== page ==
Opponent Q&A: Auburn vs Georgia

Thursday, October 7, 2021

Opponent Q&A: Auburn vs Georgia

Syndication: Online Athens

Game 6: Toughest test yet.

Hey, don’t know if you’ve heard, but there’s a giant football game in Auburn this weekend, and the Tigers are going to be facing the toughest test of the season. Isn’t it funny? We went to Penn State for the whiteout game for the toughest test of the season, and then we got to try and break a decades old curse for the next toughest test of the season, and now here’s Georgia. This one actually will be the toughest game we’ve played thus far, and may be the most challenging matchup all year. The Bulldogs are as stingy as they come on defense, and throw an absolute hammerstroke on offense with that powerful run game. How can Auburn win? To find out, we’ve asked Macon Dawg over at to help us understand the 2021 edition of the Georgia Bulldogs.

Is the best quarterback on Georgia’s roster going to start Saturday?

The quarterback who currently gives them the best chance to win definitely will. While JT Daniels has struggled this season with a series of injuries, he’s looked good when he’s been able to go, completing 76% of his passes and averaging 8.0 yards per attempt and 10.5 per completion. He did have one bad read that resulted in a pick against Clemson but otherwise has looked like the quarterback we expected.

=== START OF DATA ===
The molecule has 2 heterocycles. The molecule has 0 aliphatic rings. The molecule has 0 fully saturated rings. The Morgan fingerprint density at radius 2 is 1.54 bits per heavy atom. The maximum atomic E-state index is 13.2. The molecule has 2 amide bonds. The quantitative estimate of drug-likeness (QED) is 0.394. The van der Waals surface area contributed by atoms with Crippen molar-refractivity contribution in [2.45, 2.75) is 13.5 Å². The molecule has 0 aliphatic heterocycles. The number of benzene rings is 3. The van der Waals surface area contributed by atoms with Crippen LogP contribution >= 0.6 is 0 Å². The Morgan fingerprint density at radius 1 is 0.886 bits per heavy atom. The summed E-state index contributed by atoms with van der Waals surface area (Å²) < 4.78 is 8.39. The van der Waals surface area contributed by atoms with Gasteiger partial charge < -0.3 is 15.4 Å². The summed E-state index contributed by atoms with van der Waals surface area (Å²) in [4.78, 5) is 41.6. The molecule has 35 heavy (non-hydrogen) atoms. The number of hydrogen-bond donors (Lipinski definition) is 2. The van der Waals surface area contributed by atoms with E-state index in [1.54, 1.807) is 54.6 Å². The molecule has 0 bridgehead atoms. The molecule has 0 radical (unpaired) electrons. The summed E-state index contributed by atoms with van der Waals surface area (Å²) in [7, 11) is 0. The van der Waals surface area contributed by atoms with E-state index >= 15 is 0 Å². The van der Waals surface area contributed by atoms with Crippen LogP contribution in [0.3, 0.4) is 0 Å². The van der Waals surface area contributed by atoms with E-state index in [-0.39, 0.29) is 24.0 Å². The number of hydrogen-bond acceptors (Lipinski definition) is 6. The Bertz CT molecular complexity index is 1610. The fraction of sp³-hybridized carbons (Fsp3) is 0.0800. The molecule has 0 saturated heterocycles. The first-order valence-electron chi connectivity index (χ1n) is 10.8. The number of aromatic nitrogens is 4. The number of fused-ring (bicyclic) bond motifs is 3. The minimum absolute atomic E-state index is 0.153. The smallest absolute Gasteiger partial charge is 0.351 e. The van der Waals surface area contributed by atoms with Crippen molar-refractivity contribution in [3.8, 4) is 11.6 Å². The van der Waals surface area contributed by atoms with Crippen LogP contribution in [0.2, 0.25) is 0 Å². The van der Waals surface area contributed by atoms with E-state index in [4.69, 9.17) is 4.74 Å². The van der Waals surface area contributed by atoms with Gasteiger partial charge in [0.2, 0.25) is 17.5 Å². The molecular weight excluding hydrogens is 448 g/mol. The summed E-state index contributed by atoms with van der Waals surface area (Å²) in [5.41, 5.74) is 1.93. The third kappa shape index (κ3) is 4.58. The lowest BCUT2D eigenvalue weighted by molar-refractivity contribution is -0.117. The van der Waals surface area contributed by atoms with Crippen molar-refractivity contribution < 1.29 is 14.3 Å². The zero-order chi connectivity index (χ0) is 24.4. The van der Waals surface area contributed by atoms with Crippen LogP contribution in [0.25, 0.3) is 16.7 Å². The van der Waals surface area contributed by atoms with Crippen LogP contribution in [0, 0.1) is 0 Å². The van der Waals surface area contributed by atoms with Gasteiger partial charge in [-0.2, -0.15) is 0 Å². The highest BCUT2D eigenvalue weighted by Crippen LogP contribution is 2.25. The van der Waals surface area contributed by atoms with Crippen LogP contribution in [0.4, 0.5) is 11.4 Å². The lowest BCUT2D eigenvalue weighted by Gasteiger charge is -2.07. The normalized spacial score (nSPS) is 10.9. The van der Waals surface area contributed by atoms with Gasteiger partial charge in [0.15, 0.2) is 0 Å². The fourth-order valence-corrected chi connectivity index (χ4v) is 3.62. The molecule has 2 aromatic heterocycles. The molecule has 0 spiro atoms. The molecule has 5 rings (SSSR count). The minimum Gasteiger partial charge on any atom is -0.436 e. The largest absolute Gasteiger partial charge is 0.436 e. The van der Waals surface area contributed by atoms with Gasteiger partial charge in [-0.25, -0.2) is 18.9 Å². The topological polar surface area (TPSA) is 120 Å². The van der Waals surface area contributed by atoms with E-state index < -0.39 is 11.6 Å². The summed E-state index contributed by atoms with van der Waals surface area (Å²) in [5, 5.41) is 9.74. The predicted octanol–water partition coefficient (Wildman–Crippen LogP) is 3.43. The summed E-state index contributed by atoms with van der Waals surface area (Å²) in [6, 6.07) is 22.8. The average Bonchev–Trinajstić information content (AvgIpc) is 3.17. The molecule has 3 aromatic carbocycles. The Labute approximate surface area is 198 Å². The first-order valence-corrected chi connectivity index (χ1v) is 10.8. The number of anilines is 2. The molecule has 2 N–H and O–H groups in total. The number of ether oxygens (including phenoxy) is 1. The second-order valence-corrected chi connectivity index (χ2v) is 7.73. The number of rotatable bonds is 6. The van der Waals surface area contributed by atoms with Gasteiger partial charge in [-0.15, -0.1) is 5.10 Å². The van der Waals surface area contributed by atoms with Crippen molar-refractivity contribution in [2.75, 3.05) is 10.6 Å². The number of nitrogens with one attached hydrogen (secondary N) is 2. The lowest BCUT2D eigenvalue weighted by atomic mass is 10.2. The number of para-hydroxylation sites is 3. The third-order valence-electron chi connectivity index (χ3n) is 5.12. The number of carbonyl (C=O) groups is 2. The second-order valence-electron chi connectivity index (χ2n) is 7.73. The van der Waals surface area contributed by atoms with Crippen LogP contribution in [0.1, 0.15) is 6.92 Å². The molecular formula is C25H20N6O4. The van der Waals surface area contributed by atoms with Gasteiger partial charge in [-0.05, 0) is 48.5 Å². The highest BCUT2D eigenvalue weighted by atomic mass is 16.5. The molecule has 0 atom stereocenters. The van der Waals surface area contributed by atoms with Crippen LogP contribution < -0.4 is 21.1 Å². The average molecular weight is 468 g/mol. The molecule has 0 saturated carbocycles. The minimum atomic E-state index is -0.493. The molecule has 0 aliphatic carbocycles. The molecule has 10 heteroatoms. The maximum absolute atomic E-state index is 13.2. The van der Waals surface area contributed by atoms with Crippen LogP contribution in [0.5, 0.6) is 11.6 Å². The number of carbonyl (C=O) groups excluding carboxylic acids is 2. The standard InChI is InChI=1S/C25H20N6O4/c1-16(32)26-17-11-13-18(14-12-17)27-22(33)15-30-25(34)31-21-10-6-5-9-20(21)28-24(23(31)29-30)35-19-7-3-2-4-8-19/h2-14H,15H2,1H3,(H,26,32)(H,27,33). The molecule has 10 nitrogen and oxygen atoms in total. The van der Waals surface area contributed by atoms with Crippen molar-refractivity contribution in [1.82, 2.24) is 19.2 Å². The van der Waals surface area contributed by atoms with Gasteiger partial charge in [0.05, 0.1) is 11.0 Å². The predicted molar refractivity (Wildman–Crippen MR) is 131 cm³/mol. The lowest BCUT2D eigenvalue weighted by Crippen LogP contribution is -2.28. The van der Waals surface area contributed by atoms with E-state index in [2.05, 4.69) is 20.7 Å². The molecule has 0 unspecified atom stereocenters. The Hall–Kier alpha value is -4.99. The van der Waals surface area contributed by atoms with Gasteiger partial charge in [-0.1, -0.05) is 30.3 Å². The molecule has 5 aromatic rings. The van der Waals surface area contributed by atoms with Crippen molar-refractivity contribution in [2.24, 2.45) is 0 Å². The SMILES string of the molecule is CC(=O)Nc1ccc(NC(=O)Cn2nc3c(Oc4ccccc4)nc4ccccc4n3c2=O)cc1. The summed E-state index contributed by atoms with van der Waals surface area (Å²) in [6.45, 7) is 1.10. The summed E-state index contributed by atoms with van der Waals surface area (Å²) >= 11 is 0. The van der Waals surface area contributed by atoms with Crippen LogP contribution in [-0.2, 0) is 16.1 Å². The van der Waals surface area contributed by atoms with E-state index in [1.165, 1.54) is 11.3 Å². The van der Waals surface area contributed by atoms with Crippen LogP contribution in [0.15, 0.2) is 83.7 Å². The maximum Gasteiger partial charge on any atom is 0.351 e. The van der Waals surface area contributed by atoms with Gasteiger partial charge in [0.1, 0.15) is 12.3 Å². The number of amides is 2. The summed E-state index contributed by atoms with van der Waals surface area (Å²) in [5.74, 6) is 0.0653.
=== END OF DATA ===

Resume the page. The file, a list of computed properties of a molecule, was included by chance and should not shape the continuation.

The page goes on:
If Georgia had really needed him to play more this season I suspect he would have, but Kirby Smart hasn’t been shy about the fact that he wants Daniels healthy for the stretch run of the season. Fortunately, with Stetson Bennett, a fifth year player who’s 5-2 as an SEC starter himself, that’s a decision Smart hasn’t had to make.

A lot of national commentators have poked fun at the fact that Georgia, despite its recruiting prowess, currently finds itself leaning on a 5’10 former walk-on/JUCO transfer at the most important position on the field. It’s frankly an achingly lazy take. Despite splitting time this season Bennett has completed 71% of his passes, and leads the SEC in QBR at 214.77. He’s also run for 85 yards on 10 carries, an offensive dimension that frankly Georgia just doesn’t have when Daniels is in the game. In the modern transfer portal era having a veteran guy like that who can come off the bench is an indescribable luxury.

All of which is to say that Kirby Smart gets paid almost $5 million a year to win football games and yes, he is going to put his best quarterback on the field, and is dang lucky that he has options in that regard.